FARBER: I think, I think it wants to be. I think, I think it is, well, I mean, again, this is, based on, you know, my working experience and what I read, I'm certainly not out there championing the arts in these government institutions, whether that's municipally or federally. But I can say that, you know, Katie Hobbs, who I voted for, you know, had a grand proposal of $20 million for the arts for the 2024 fiscal year. And once she, you know, that's a great big number and a great intention. But once those talks started to go, that dropped to, I think [$5 million]. And I'm not saying that's anybody's fault. I'm just saying that that's, that seems to be politics, right? That's, you know, you have to negotiate and this is a state that has always been conservative in its politics and in its sort of fiscal responsibilities. I do think that a lot of times people think of the arts as I don't wanna say frivolous, but more, you know, entertainment, right. This is a thing that you could take or leave.

GILGER: It's more than that though. Like, what do you think the, the, the role of the arts should be in, in community building, like, in making this place the kind of place we all want to be?

FARBER: Sure. Well, I think it's, you know, it's also, it's jobs, it's a great tool for education. You know, a lot of companies in this town have an educational arm so I think it can be used to educate community, but also to build community, too. You know, there has been a, a larger shift in inclusive casting and inclusive storytelling and I, I certainly can't speak to what this would be like as a child because almost everybody I saw on a stage or on a television or on a movie screen looked and sounded like me. But I would imagine that if you were a young child of color, if you saw someone that looked and sounded like you up there doing a thing that you thought, Oh, wow. Could I do that? Could I sing a song in front of a group of people? Like, oh, could I do a dance? Could I recite a thing? I think that would be incredibly impactful.

GILGER: So, is this a place where you can make it as an actor?

FARBER: Sure. I'm sorry, that was, that didn't sound great. I do think you can, there's a lot of things that are tough about that. And I also think, you know, not to answer your question with a question, but it would be, you know, the question really is, what do you mean by make it as? I do think that it is a different, it's a different animal here in the sense that a lot of folks who do theater don't do it as their full-time job. They have a full time job and they do theater because it's in their bones. It's in their blood. They can't not do it.

GILGER: Do you still get the, the sort of fulfillment from it? Do you still get the shivers when you're on stage? Do you still feel that way about live theater?

FARBER: I do, I think that if you ever get to a place where you don't have those sort of like butterflies jitters, that kind of nervousness about going out and doing it. That should be a sign that you may be either want to take a break or maybe not do this anymore. That's the great thing about live theater is that it's live, right? There's that exchange between you and them and you don't know, you know, am I gonna say everything right? Is my scene partner gonna say everything right? Are the lights gonna turn on, right? Is that some sound gonna happen? Is a plane gonna fly over? You know, are we outside and like is there gonna be a traffic jam or a car accident, right, 10 feet from where we're performing?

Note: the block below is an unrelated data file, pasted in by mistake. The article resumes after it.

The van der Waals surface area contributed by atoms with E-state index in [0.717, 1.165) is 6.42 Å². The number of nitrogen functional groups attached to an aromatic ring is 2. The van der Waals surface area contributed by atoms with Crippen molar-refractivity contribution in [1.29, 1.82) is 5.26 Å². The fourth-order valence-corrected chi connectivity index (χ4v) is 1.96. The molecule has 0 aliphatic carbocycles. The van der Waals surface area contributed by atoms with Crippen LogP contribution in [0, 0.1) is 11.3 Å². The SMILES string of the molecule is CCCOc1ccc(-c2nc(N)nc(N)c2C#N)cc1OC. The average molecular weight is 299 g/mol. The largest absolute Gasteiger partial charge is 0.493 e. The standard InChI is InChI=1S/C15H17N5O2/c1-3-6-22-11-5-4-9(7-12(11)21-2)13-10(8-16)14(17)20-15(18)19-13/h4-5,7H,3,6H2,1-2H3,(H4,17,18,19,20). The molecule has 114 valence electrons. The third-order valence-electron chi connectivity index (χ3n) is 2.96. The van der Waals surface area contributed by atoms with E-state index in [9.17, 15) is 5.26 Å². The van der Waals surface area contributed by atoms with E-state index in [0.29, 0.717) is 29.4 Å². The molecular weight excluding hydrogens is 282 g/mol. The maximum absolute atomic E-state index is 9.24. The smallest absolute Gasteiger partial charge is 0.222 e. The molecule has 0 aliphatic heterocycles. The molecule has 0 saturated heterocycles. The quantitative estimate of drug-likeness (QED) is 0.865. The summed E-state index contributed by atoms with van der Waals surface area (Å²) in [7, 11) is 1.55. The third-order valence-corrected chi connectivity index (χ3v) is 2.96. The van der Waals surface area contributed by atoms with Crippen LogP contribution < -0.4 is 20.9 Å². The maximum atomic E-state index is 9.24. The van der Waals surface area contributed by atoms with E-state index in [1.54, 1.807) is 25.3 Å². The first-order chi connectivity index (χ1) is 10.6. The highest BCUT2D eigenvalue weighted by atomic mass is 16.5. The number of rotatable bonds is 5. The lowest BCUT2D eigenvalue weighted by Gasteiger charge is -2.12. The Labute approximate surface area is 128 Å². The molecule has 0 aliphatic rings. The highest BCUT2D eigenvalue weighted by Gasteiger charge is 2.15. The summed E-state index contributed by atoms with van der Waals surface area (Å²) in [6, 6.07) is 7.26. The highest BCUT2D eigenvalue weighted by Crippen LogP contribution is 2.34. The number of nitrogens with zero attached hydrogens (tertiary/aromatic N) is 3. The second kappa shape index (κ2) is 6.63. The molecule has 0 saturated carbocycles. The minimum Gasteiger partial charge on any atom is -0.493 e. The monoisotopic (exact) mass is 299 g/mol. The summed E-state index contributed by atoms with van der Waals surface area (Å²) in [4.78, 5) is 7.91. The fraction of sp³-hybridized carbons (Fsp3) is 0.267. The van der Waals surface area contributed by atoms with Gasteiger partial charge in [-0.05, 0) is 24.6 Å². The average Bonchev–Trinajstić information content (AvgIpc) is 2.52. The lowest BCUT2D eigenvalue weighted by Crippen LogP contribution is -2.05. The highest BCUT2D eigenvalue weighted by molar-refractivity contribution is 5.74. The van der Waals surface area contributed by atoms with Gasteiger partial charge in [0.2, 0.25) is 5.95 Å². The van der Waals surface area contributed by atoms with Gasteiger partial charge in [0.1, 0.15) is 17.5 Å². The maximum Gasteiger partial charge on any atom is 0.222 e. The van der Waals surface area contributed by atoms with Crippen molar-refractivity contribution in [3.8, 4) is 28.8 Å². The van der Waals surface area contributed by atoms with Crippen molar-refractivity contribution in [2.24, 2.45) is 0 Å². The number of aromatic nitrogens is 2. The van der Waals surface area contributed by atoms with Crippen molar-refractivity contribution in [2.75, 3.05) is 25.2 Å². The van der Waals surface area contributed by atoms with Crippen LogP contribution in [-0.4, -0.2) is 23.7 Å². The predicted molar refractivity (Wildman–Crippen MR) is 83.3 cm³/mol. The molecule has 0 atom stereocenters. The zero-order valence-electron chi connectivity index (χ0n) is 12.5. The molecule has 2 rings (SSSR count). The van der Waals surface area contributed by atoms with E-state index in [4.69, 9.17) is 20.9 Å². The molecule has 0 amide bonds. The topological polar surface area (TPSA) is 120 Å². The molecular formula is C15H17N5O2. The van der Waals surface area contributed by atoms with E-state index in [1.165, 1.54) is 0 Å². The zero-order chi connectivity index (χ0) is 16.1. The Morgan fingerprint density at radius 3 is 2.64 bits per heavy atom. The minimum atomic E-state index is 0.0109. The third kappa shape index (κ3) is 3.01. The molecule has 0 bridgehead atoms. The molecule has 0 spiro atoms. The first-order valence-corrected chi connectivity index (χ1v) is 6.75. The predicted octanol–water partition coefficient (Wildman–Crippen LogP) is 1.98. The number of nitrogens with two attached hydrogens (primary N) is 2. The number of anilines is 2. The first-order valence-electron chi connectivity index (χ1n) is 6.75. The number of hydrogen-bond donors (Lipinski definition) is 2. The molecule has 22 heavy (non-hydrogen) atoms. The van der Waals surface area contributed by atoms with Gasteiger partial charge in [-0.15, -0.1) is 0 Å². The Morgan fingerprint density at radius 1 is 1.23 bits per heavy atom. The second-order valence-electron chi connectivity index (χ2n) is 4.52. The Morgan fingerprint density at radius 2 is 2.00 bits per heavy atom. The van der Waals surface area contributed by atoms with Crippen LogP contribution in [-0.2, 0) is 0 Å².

GILGER: So you still, you still love it?

FARBER: Yeah. Oh yeah. It's the juice, you can't, any reaction from an audience that you get live, there's no, there's nothing like it.

GILGER: Yeah. So and you knew this question was coming? Why have you stayed all this time? Why have you invested so much of yourself and your life in Phoenix of all places?

FARBER: I love it here. I love the people here. My life is here. And that is not to say that annually or biannually or whatever that, that thought doesn't come around or that those discussions don't happen. I, I, I would hate to say that I feel like a loyalty to this place but, because that sounds disingenuous, because I do think that, you know, if something came along and it made sense, then I guess I would seriously consider leaving, but, you know, everything is here and I am really happy with my life here and I'm really happy with my job and my standing in this community. Not just, you know, not just in theater but in this community in general, I love downtown Phoenix. I live there. I have a house there now. I just, I don't know, I identify as a Phoenician now, even though I'm a boy from Philadelphia.

And I guess I do, maybe getting back to one of the first things you asked me, I guess I do feel like part of my job is to stay to make sure that this community stays afloat and to use my position in the community or at Stray Cat or whatever to champion that and to die on the hill of live theater here in the Valley.

GILGER: It's quite a hill to die on.

FARBER: It'll be, it'll be dramatic if nothing else. Have you ever seen an actor die? Especially if they get to choose it. It's one of the most things.

GILGER: Dying on stage.

FARBER: Absolutely.

KJZZ's The Show transcripts are created on deadline. This text may not be in its final form. The authoritative record of KJZZ's programming is the audio record.

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Lauren Gilger, host of KJZZ's The Show, is an award-winning journalist whose work has impacted communities large and small, exposing injustices and giving a voice to the voiceless and marginalized.